Trees most likely to serve as bat roosts should be identified by a bat specialist from a walk-through of the route, from aerial photography or from a tree survey report.
In trees it is difficult to have confidence that roosts are absent even when no bats are found thus precautionary measures may be required when carrying out tree felling and pruning.
If bats or a bat roost is present, then the NPWS must be contacted and a derogation licence received before the commencement of felling.
Survey should be carried out by a suitably qualified bat specialist and should include a visual inspection of the tree during daylight hours followed by a night time detector survey.
Such an inspection confirms the status of the tree only at the time of inspection and where there is a delay of one day or greater the tree must be re-assessed.
Where bats are still present within an identified roost (that is neither a breeding nor a hibernation roost) following repeated postponement of felling, it will be necessary to undertake exclusion procedures.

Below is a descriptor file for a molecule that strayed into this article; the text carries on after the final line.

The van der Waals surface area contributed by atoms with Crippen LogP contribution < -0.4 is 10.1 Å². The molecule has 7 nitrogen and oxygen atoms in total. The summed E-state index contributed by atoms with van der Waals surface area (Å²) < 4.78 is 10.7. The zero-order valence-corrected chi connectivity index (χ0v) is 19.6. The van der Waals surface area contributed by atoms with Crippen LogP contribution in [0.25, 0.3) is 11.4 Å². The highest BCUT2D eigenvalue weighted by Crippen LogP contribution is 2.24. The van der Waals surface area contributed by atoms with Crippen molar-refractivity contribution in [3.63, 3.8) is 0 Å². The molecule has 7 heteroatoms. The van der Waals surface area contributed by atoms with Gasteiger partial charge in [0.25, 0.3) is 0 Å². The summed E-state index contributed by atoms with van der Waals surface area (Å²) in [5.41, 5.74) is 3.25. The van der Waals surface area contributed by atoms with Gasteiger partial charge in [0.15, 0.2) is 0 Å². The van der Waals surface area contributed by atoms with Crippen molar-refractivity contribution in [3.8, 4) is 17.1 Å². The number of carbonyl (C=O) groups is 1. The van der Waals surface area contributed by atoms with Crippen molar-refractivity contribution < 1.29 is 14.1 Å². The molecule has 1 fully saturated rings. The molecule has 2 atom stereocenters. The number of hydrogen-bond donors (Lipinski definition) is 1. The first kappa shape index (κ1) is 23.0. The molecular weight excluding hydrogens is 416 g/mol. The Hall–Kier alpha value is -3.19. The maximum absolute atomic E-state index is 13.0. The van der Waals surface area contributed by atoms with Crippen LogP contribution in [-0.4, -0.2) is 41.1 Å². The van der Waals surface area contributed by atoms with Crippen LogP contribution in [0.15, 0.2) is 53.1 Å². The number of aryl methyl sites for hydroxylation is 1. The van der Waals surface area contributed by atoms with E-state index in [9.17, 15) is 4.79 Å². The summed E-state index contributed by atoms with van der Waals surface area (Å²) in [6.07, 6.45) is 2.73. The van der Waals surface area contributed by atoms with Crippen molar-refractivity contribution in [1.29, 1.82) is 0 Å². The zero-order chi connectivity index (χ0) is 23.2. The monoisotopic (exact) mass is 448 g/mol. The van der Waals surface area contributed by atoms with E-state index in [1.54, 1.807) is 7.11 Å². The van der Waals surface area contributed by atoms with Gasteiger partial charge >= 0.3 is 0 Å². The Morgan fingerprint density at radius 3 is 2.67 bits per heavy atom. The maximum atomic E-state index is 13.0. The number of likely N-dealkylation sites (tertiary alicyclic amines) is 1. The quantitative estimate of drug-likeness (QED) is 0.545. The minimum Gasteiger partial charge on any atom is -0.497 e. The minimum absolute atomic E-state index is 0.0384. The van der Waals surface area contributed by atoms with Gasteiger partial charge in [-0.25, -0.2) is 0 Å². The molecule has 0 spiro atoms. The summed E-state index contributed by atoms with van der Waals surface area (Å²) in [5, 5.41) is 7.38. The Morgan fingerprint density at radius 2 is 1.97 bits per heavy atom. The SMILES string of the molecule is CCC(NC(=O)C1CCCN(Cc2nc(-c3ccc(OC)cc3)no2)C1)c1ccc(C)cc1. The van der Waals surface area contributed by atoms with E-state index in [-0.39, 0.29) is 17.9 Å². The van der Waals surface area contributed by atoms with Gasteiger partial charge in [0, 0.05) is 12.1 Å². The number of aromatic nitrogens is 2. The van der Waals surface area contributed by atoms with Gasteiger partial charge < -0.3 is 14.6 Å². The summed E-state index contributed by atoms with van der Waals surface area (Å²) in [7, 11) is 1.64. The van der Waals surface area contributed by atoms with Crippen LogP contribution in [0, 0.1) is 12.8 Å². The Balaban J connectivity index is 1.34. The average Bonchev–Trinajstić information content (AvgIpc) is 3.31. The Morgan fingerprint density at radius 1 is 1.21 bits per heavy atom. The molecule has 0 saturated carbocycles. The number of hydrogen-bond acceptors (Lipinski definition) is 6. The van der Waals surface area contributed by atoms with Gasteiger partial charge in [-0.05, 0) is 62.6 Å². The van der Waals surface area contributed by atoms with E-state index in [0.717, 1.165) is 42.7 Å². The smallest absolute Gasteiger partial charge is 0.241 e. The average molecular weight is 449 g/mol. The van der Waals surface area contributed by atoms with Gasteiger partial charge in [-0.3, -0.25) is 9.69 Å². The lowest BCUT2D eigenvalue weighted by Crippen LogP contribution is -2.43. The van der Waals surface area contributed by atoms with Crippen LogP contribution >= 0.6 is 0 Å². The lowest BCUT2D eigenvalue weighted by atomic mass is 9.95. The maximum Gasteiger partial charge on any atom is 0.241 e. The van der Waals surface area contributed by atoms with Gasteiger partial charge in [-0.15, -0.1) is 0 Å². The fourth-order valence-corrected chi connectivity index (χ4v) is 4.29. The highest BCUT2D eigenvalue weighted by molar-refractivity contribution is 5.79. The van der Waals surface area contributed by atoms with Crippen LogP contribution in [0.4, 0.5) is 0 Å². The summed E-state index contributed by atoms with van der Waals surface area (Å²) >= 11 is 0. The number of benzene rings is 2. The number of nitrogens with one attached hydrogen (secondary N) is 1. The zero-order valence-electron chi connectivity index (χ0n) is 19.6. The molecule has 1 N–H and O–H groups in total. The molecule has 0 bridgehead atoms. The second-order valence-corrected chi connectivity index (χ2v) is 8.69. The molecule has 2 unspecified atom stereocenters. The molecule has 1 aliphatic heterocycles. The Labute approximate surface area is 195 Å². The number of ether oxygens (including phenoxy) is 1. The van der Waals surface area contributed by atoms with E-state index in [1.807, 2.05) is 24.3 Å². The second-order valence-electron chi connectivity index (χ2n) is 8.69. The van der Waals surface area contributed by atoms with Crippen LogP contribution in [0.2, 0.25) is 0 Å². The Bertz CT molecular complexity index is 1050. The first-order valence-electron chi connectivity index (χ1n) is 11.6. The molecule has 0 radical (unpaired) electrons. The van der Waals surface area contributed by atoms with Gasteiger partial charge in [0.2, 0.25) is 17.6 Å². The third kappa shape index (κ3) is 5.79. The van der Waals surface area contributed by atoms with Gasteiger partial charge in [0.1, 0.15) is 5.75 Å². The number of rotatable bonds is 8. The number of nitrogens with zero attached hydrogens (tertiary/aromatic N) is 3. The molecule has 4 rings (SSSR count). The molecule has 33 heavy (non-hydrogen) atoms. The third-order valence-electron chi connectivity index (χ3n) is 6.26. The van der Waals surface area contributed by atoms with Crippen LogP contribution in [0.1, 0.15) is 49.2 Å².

These will allow bats to exit from a tree but not to return. The exact method used will depend on prevailing conditions.
The bat specialist will advise on the steps necessary for exclusion and the likely time period required. This exclusion process must be done under licence from the NPWS.
Preliminary Ground Level Roost Assessment. This involves an ecologist ranking the potential of trees (can be completed from Nov to March
At height full prf survey. Conducted with our in-house arborist.
For moderate to high potential PRFs a presence / absence survey is required.
Impact Assessment, mitigation, derogation licence and removal of roost
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